Washington County Ag Expo & Fair vignettes

July 25, 2012
  • Matthew Welling
Matthew Welling

Handling a tractor proved to be more involved than it would at first appear for the participants in a driving contest Wednesday at the Washington County Ag Expo and Fair.
Matthew Welling of Hagerstown knew first-hand what it took to participate in 4-H Tractor Operators Competition.
“I do this for a living, so why not,” Welling said. “It’s basically a way to get hay to the horses.”
Participants had to take a written examination, parts identification, tractor safety and two separate driving events.
While Welling was working on the identification section of the test, he also had to find 10 safety issues.
Welling earned the title of 4-H Reserve Champion.

Three 4-H members were put to the test that challenged their composure and ability to keep precise control of a tractor.
Katrina Smith, 17, of Clear Spring, was the 4-H Champion Tractor Driver.
Maneuvering a five-speed tractor in a figure 8 while making sure not to hit the out-of-bounds sticks was a breeze for Katrina.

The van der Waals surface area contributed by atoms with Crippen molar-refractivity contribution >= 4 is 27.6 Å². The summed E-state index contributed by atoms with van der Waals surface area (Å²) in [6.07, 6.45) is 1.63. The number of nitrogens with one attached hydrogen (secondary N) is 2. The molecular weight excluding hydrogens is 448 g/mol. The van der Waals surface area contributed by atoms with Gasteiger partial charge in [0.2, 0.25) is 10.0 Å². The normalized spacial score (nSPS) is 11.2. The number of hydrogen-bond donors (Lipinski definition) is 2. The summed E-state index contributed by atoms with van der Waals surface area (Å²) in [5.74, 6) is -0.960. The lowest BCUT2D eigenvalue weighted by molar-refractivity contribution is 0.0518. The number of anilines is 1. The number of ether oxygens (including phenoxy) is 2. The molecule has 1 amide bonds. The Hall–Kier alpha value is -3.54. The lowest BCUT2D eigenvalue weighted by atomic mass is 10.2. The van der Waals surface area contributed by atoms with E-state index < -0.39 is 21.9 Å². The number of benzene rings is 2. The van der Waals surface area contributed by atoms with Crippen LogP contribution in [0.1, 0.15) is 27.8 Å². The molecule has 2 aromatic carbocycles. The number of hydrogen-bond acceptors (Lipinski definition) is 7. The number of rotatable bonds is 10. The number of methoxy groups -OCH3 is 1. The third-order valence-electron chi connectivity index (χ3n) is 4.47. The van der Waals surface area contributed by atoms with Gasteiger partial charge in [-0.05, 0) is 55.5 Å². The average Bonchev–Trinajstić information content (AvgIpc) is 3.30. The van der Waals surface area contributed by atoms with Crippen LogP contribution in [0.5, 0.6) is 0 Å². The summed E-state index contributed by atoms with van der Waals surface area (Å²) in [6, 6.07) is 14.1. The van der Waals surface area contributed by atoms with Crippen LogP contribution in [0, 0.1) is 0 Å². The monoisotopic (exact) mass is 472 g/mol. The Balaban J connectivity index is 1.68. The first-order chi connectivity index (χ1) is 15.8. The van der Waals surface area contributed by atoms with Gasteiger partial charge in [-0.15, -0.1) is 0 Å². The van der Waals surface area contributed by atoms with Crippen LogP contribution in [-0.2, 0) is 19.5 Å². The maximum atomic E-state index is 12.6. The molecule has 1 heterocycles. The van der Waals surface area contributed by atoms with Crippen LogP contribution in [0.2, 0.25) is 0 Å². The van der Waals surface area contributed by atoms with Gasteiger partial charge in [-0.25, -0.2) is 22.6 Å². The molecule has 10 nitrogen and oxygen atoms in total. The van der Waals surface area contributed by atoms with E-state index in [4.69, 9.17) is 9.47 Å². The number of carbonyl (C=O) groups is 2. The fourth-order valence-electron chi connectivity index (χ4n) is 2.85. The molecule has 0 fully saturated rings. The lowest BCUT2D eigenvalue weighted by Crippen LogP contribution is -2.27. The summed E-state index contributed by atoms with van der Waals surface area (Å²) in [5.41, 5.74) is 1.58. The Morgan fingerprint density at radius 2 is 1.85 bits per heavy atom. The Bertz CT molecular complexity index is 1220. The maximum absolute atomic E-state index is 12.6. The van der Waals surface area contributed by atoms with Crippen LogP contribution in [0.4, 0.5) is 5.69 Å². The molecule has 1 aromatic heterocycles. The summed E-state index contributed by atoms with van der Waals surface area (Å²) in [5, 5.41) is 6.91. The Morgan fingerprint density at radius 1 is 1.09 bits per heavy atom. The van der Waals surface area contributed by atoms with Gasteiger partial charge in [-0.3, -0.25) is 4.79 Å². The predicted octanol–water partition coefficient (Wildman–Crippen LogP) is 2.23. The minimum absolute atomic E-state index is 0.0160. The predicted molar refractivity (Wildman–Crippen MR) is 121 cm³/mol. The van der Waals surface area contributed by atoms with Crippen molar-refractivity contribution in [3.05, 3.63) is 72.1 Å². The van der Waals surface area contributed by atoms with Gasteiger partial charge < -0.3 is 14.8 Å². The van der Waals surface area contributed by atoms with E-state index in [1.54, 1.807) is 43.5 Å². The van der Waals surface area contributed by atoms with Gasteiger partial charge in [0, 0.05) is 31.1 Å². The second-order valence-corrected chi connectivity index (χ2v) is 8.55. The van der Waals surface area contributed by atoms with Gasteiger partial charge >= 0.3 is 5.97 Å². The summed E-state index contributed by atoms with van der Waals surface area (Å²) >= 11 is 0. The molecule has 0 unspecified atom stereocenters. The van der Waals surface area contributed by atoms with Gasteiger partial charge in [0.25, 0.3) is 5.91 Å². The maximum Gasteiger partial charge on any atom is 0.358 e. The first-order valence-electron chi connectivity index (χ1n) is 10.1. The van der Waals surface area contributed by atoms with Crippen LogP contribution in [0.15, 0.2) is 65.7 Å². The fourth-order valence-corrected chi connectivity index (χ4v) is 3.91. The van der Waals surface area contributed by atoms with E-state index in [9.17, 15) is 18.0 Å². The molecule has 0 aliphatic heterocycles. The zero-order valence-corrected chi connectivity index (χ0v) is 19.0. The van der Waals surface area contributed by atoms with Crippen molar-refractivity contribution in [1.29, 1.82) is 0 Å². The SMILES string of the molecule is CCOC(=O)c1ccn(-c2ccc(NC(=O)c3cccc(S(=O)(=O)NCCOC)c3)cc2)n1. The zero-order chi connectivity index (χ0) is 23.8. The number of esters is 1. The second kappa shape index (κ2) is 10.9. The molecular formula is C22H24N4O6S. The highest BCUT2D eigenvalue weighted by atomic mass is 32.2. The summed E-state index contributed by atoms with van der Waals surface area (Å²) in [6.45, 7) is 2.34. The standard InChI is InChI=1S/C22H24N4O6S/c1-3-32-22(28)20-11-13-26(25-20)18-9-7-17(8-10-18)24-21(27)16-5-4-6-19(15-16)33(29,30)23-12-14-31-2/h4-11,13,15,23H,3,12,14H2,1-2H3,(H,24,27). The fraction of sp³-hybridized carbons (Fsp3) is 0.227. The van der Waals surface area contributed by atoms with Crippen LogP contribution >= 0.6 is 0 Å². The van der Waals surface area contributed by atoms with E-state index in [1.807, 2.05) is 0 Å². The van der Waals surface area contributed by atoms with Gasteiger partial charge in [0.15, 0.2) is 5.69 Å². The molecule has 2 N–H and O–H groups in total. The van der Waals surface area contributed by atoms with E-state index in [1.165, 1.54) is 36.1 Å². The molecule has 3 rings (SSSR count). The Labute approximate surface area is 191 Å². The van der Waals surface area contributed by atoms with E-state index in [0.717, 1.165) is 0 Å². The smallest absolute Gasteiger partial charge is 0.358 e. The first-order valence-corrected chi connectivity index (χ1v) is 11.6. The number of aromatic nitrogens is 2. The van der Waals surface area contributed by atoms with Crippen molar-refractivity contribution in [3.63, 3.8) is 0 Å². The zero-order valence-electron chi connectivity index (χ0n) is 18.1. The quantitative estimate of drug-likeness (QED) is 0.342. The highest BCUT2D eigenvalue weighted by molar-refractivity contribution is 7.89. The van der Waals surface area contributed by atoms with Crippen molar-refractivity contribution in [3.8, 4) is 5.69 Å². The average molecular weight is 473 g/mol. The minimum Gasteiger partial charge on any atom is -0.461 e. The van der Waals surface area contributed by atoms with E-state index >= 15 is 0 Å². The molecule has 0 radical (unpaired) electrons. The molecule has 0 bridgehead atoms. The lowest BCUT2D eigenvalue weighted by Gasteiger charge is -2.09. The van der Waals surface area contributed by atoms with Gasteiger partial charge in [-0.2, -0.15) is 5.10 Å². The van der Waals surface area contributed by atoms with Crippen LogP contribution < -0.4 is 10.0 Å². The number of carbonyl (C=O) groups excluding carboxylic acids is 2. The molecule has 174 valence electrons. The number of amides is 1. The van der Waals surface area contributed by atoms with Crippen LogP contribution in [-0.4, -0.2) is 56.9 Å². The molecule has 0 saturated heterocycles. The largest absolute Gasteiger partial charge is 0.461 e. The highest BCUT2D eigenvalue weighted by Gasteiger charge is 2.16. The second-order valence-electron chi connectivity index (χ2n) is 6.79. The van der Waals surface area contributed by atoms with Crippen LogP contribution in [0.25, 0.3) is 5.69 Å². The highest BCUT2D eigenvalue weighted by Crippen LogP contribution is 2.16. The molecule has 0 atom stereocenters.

“Ever since I was little, I’ve been driving tractors. My brother and my parents have been very encouraging,” she said.
Not only was she on top of her game at the tractor driving competition, she was also the only female.
“Just because I’m a girl, that doesn't mean I can’t do what other people do,” Katrina said.

All of the young people who showed animals Wednesday at Ag Expo seemed to have a certain bond with and a particular knowledge of their pets.
Mariam Harper, 13, of Frederick, Md., really knew her stuff.
“Delissa is one of my favorites,” Mariam said. “She’s a yearling ewe, she loves me and follows me around.”
While most participants of the livestock shows took their jobs pretty seriously, there was one thing that separated Mariam from the rest.
“I don’t show my sheep to compete, I do it for fun,” she said.

While shearing, Bailey Roe, 17, of Frederick, Md., seemed to be in a state of agricultural meditation or, at least, tranquility.
Not skipping a beat while being interviewed, she continued to meticulously shear Frisky, her yearling Romney.
“My motivation comes from not only being able to interact with people, but my family has been participating in 4-H livestock shows for a countless number of years,” she said. “All of the family reunites and it turns into a great bonding experience.”


— Brandon Coley

The Herald-Mail Articles